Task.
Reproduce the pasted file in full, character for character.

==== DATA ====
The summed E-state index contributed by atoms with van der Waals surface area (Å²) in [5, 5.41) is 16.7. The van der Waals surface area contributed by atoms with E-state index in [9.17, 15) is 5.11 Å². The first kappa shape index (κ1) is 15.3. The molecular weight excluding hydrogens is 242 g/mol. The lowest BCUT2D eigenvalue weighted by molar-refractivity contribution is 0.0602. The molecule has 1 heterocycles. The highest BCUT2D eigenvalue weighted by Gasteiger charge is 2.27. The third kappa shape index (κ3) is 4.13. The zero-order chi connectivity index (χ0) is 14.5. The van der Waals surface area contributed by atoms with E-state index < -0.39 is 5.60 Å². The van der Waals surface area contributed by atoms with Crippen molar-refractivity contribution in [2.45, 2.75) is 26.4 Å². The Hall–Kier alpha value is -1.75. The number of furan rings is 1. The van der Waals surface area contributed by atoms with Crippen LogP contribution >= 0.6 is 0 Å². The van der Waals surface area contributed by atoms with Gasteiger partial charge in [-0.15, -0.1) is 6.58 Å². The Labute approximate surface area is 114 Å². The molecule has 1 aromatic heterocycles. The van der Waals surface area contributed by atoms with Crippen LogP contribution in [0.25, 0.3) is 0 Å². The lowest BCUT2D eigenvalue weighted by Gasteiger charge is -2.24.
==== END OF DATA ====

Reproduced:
The summed E-state index contributed by atoms with van der Waals surface area (Å²) in [5, 5.41) is 16.7. The van der Waals surface area contributed by atoms with E-state index in [9.17, 15) is 5.11 Å². The first kappa shape index (κ1) is 15.3. The molecular weight excluding hydrogens is 242 g/mol. The lowest BCUT2D eigenvalue weighted by molar-refractivity contribution is 0.0602. The molecule has 1 heterocycles. The highest BCUT2D eigenvalue weighted by Gasteiger charge is 2.27. The third kappa shape index (κ3) is 4.13. The zero-order chi connectivity index (χ0) is 14.5. The van der Waals surface area contributed by atoms with E-state index < -0.39 is 5.60 Å². The van der Waals surface area contributed by atoms with Crippen molar-refractivity contribution in [2.45, 2.75) is 26.4 Å². The Hall–Kier alpha value is -1.75. The number of furan rings is 1. The van der Waals surface area contributed by atoms with Crippen LogP contribution >= 0.6 is 0 Å². The van der Waals surface area contributed by atoms with Gasteiger partial charge in [-0.15, -0.1) is 6.58 Å². The Labute approximate surface area is 114 Å². The molecule has 1 aromatic heterocycles. The van der Waals surface area contributed by atoms with Crippen LogP contribution in [0.25, 0.3) is 0 Å². The lowest BCUT2D eigenvalue weighted by Gasteiger charge is -2.24.